Marlise Munoz: Brain-dead pregnant Texas woman removed from life-support

33-year-old collapsed from a suspected brain clot in November

Fort Worth, Texas

The family of brain-dead, pregnant woman said tonight that she had been removed from life-support in a Fort Worth hospital, just two days after a judge ruled that the hospital was at odds with the law in insisting that it had to keep her alive to protect the life of the baby.

The unhooking of Marlise Munoz, who was believed to be about 20 weeks pregnant, shortly before noon here brings to a close a wrenching episode that saw her bereaved husband pitted against the hospital where she was taken after collapsing in the couple’s kitchen from a suspected brain clot in November. It also added fuel to America’s often polarised abortion debate.

The John Peter Smith Hospital, which was at the centre of the weeks-long controversy, confirmed that Ms Munoz had been taken off life support, barely 24 hours before a deadline that had been set at the end of last week by a Fort Worth judge. It added that her body had already been released to her husband, Erick Munoz, for burial.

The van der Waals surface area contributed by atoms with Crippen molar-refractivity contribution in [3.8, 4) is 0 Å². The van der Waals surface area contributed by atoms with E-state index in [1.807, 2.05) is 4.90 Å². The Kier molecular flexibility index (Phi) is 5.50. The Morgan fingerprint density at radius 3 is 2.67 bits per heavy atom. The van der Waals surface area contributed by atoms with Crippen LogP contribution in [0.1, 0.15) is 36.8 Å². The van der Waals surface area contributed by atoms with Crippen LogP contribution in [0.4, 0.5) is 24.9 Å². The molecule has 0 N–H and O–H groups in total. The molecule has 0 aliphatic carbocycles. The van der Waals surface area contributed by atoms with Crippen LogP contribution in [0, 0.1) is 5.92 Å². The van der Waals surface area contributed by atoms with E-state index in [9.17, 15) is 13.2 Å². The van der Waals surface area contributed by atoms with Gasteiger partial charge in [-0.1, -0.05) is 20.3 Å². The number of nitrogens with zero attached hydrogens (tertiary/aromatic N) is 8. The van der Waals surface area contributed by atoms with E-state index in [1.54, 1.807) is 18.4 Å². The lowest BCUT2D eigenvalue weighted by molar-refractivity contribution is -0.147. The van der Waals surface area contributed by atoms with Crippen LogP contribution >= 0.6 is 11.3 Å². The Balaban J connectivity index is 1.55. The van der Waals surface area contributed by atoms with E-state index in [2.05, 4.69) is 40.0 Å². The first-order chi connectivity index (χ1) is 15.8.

On Friday, State Judge R. H. Wallace ruled at the end of an emotionally charged hearing that because he considered Ms Munoz essentially “deceased” at the time, a state law that forbids hospitals from withholding care from a pregnant woman did not apply in this case and the hospital had to comply with the family’s wishes.

Mr Munoz, who attended Friday’s hearing in a state of clear emotional distress, had argued from the day that his wife had been put on a ventilator that she had always told him that should tragedy strike she would not want to be kept alive on life support if diagnosed as brain-dead..

Erick Munoz stands with a photograph of himself, left, with wife Marlise and their son Mateo Erick Munoz stands with a photograph of himself, left, with wife Marlise and their son Mateo (AP)
In a statement here, the hospital said it had kept Munoz on life support to follow “the demands of a state statute” but had thereafter been bound to “follow the court order”. It added: “The past eight weeks have been difficult for the Munoz family, the caregivers and the entire Tarrant County community, which found itself involved in a sad situation”.  It added that from the start the hospital’s role “was not to make nor contest law but to follow it”.

Ms Munoz, who was 33, collapsed without warning on 26 November and rushed directly to the hospital.  Her and her husband’s plight made national headlines in America both because of its poignancy and because it fed directly into the fevered national debate about abortion. Anti-abortion activists cast it as a case where protecting the life of an unborn fetus should have taken first priority over all other considerations. However, lawyers for the Munoz family had insisted that tests had shown the unborn child to be “distinctly abnormal”.

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